On Saturday, Tom Downey, the director of the Denver Department of Excise and Licenses, started his talk at the city's Inter-Neighborhood Cooperation conference with a Denver-specific joke: "So, a priest, a rabbi, a councilwoman and a neighborhood association head walked into a Walmart and got into a TIFF..."
The joke had no punchline, at least not yet....but this saga could use a happy ending.
The joke was definitely on Mayor Michael Hancock's administration last week, when Walmart headquarters announced that it was pulling out of the proposed development project at the former University of Colorado Health Sciences Center campus at Ninth Avenue and Colorado Boulevard after neighborhood angst convinced city councilmembers Jeanne Robb and Mary Beth Susman to oppose public tax-increment financing — which developer Jeff Fuqua had said he needed.
The decision was definitely a victory for neighbors. But it also means that the vast complex is still an eyesore, still vacant, and still in need of a grand new scheme to fill in the gaps.
And neighbors need to be careful what they wish for, because the next proposal could be worse! A few suggestions for what kind of project might work in that spot:
The National Western Stock Show
The National Western Stock Show wants to move to a location where it will have fewer infrastructure problems and newer buildings and facilities. A plan to relocate on the Denver/Aurora border, where Gaylord Entertainment Co. planned to build a giant hotel/resort/convention complex, disintegrated earlier this year, after the company announced that it was getting out of the large-project business altogether. Which was handy, because Denver hasn't been too keen on letting the Stock Show out of its long-term lease with the city, either. So why not move the Stock Show to the heart of the city, where nearby residents can get up close and personal with cattle, goats, bison and pigs? Sure, the smell will be rank and the noise will be terrible, but it's certainly a step up from backyard chickens.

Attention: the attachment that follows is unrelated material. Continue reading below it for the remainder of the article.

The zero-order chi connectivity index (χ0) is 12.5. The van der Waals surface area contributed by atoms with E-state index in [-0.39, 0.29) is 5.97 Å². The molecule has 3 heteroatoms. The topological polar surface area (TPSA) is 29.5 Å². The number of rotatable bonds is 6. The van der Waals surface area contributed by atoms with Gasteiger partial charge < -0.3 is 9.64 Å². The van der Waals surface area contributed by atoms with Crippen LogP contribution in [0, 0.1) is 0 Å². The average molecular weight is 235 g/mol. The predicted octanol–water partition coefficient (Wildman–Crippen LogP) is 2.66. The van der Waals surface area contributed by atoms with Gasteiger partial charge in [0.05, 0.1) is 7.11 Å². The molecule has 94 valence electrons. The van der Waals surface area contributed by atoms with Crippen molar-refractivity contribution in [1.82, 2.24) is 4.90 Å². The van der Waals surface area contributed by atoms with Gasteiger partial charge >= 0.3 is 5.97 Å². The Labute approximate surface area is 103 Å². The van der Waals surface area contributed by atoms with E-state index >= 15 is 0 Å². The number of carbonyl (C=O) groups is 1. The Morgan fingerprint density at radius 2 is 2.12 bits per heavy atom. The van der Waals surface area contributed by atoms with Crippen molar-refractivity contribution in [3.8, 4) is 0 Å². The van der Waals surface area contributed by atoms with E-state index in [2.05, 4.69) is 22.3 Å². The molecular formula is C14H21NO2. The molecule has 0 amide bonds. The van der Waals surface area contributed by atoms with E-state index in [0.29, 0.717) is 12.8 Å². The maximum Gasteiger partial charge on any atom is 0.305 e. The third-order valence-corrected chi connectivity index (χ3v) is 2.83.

The Denver Municipal Wind Farm
The utility infrastructure beneath the old hospital and medical school isn't like the rest of the city's, since the buildings had different needs than most neighborhoods and office complexes; that infrastructure will be a challenge for whoever ends up developing the property. Why not turn a negative into a positive by building a wind farm on the site to generate power for the surrounding neighborhoods and making them the greenest urban areas in the country?
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The homeless check in, and they'll definitely check out...your neighborhood! Yes, the homeless have been booted off the 16th Street Mall and sidewalks across town. They now roam around the Ballpark neighborhood, the Golden Triangle, all along Colfax Avenue, and everywhere else they can avoid detection. Why not just consolidate the city's entire homeless population in one large complex, complete with male, female and family housing, transitional apartments, soup kitchens, small industry for job development, and drug and psychological treatment facilities? Neighbors might whine, but the old CU complex already has a state-of-the-art psychiatric center that deserves to be saved.
Common Consumption Area
Denver, with the aforementioned Downey in the lead, is currently considering establishing one or more "common consumption" districts. A new state law allows for the creation of such districts, which would enable a consumer to buy beer, wine or a cocktail at one establishment and then take it down the street, outside or to another venue, as long as the consumer is still within the district. In other words: go-cups! But establishing such areas is going to require a lot of time and effort, not to mention the approval of existing businesses. That's why the Colorado Boulevard Healthcare District is perfect: It's already vacant. The city could simply persuade bars and restaurant to relocate to this future drinking paradise. Neighbors, however, might want to consider putting up a big cement boundary around the area.